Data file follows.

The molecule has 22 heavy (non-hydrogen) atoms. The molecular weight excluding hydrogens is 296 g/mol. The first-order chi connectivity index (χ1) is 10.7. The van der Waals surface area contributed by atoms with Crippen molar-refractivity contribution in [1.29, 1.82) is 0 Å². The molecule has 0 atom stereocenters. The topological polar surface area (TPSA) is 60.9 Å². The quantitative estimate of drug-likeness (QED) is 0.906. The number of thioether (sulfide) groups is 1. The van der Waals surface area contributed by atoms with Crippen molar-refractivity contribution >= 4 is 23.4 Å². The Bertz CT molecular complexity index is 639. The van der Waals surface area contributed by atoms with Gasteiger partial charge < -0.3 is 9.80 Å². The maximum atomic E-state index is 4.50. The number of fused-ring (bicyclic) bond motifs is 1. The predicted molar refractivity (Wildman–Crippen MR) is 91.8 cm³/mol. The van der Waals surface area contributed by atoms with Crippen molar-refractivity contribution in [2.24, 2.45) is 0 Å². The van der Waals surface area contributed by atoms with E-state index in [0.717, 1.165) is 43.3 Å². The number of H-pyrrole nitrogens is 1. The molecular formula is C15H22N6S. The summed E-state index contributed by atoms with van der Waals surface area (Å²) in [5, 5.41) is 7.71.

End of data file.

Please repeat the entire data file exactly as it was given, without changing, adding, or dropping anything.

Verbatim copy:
The molecule has 22 heavy (non-hydrogen) atoms. The molecular weight excluding hydrogens is 296 g/mol. The first-order chi connectivity index (χ1) is 10.7. The van der Waals surface area contributed by atoms with Crippen molar-refractivity contribution in [1.29, 1.82) is 0 Å². The molecule has 0 atom stereocenters. The topological polar surface area (TPSA) is 60.9 Å². The quantitative estimate of drug-likeness (QED) is 0.906. The number of thioether (sulfide) groups is 1. The van der Waals surface area contributed by atoms with Crippen molar-refractivity contribution >= 4 is 23.4 Å². The Bertz CT molecular complexity index is 639. The van der Waals surface area contributed by atoms with Gasteiger partial charge < -0.3 is 9.80 Å². The maximum atomic E-state index is 4.50. The number of fused-ring (bicyclic) bond motifs is 1. The predicted molar refractivity (Wildman–Crippen MR) is 91.8 cm³/mol. The van der Waals surface area contributed by atoms with Crippen molar-refractivity contribution in [2.24, 2.45) is 0 Å². The van der Waals surface area contributed by atoms with E-state index in [0.717, 1.165) is 43.3 Å². The number of H-pyrrole nitrogens is 1. The molecular formula is C15H22N6S. The summed E-state index contributed by atoms with van der Waals surface area (Å²) in [5, 5.41) is 7.71.